The Civil War Connections Blog

Black Knight vs. Black Knight

Founded during the Revolutionary War at the urging of General George Washington, the fortress at West Point, NY, has stood guard over the Hudson River since its construction in 1778. The fort officially became the United States Military Academy in 1802, and has since been producing officers well versed in military leadership and a variety of subjects. [1]

 

West Point Chapel, accessed through Library of Congress online.

West Point Chapel, accessed through Library of Congress online.

 

With the sucession crisis starting almost immediately following Abraham Lincoln’s election in 1860, cadets and faculty whose home states were withdrawing from the Union often left West Point to return to their homes. One of the most notable examples of this was P.T. Beauregard, who had graduated from West Point second in his class in 1838, and had just begin his term as superintendent in January 1861. By February however, he had resigned his position at West Point and had joined the Confederate Army as a brigadier general, and was put in charge at Charleston Harbor where he won the battle for Fort Sumter. Awkwardly enough, the Union officer in charge who surrendered to Beauregard, was Major Robert Anderson, who had been one of Beauregard’s instructors at West Point.

 

West Pointers were hugely important in the war, especially in key command positions. I found some interesting statistics that I think are notable enough share but please forgive me if I make a mistake in my calculations – there is a reason I’m a history major and haven’t taken math since sophomore year. According to an extremely cool History Channel Civil War graphic I found (to see it click HERE), there were 895 West Point graduates who served in the Civil War. Specifically, there were also 294 Union generals, along with 151 Confederate generals, who had gone to West Point. Of the 895 serving in the war, 445 West Point alumni served as generals, and out of all of the graduates present only 95 died.[2]

 

West Point Cadets Marching to Dinner, accessed through Library of Congress online

West Point Cadets Marching to Dinner, accessed through Library of Congress online

 

Some of the most notable West Point Confederate leaders were:  Robert E. Lee (1829), P.T. Beauregard (1838), Thomas “Stonewall” Jackson (1846), A.P. Hill (1847), John Bell Hood (1853) and George E. Pickett (1846). Similarly, there was a significant amount of West Point alum in charge of the Union Army as well. Some of the more well known Union leaders were Ulysses S. Grant (1843), William Tecumseh Sherman (1840), George B. McClellan (1846), George Armstrong Custer (1861), and Ambrose Burnside (1847). Montgomery C. Meigs (1836), whom you might remember from my last blog about Arlington Cemetery, was also a graduate of the USMA.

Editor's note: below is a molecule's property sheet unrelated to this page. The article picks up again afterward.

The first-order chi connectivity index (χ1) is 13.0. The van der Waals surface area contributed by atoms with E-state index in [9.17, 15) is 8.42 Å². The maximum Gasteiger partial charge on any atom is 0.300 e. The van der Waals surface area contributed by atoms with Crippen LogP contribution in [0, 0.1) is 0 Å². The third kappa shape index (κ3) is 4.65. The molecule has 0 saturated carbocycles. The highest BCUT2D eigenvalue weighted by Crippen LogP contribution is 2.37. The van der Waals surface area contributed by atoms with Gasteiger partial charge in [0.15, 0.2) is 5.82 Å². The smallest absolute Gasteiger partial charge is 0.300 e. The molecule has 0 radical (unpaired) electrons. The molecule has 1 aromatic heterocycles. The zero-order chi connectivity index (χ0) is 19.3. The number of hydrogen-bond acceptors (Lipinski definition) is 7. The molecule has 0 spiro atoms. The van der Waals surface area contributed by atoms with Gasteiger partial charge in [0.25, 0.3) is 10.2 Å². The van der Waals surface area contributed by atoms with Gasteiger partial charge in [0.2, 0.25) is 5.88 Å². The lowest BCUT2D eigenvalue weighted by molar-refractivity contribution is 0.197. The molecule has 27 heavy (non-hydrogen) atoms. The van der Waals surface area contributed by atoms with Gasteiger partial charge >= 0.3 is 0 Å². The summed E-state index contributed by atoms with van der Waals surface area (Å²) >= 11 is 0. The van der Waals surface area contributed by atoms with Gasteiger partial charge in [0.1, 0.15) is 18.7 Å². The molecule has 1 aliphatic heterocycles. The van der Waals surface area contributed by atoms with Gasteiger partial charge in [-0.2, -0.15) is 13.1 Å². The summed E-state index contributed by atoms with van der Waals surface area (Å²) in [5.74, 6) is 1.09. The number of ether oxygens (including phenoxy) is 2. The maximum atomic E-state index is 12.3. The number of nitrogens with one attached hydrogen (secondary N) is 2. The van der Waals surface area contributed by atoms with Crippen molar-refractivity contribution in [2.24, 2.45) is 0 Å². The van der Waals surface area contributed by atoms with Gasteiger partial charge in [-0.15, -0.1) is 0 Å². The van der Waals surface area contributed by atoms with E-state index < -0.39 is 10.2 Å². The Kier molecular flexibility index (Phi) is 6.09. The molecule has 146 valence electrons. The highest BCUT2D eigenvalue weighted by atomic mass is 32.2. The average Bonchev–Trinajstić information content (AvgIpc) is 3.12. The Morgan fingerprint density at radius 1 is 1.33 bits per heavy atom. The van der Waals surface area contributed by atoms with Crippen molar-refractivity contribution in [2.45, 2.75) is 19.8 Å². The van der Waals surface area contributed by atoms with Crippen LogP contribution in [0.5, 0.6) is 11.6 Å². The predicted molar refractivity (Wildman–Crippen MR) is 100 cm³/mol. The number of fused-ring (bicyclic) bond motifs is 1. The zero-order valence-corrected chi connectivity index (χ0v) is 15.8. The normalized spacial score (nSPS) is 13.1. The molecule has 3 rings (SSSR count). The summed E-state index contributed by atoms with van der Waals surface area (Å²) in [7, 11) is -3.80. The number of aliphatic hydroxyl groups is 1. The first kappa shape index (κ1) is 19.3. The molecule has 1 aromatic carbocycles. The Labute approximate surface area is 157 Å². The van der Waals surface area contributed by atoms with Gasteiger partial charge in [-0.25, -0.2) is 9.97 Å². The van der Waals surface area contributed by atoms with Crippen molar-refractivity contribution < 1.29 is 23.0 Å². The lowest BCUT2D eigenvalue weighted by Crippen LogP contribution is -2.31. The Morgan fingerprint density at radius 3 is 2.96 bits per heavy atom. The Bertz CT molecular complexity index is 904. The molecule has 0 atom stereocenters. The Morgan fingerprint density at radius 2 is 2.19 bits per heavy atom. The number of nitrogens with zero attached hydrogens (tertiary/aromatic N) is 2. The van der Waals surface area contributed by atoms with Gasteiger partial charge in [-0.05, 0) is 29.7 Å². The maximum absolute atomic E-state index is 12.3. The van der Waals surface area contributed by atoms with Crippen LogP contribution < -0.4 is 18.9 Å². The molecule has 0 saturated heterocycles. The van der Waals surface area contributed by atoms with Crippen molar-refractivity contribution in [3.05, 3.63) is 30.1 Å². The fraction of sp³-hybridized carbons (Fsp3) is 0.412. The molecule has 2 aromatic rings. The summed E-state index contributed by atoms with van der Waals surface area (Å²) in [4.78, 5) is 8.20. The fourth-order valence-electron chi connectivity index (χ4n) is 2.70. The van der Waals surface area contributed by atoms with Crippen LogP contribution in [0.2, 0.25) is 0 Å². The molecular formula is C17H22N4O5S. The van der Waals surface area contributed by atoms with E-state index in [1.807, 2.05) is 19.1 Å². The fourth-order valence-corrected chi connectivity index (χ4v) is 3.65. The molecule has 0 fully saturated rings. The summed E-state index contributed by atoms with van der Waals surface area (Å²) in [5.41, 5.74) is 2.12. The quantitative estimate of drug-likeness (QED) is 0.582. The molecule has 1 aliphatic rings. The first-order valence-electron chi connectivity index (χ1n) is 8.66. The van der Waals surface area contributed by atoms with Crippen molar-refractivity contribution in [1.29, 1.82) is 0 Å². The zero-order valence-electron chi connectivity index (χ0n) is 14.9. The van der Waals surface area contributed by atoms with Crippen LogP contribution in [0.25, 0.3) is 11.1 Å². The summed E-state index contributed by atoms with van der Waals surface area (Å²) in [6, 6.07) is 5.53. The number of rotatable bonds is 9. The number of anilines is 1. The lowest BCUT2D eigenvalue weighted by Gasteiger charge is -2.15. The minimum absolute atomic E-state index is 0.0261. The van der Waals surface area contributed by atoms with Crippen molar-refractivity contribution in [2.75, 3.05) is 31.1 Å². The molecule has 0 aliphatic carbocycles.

The dates following each man’s name are the year in which they graduated from West Point. As you can see, many of the men were in the same graduating class, or were at least at the academy at the same time. This has been a fact that never fails to intrigue me. The Civil War is well known for its ability to turn brothers against one another and tear families apart. Looking at it from the point of view of classmate against classmate, only serves to make it more real. Think about your college or high school days, regardless of if you went to a service academy or not. Would you be able to wage war against someone you ate every meal with or lived in the room next to you?

US Military Academy Cadets, est. 1861-1865. Accessed through Library of Congress online.

US Military Academy Cadets, est. 1861-1865. Accessed through Library of Congress online.


[1] “A Brief History of West Point,” United States Military Academy: West Point, Accessed January 29, 2013. http://www.usma.edu/wphistory/SitePages/Home.aspx

[2] “Civil War 150,” The History Channel, Accessed January 29, 2013. http://www.history.com/interactives/civil-war-150#/west-point-warriors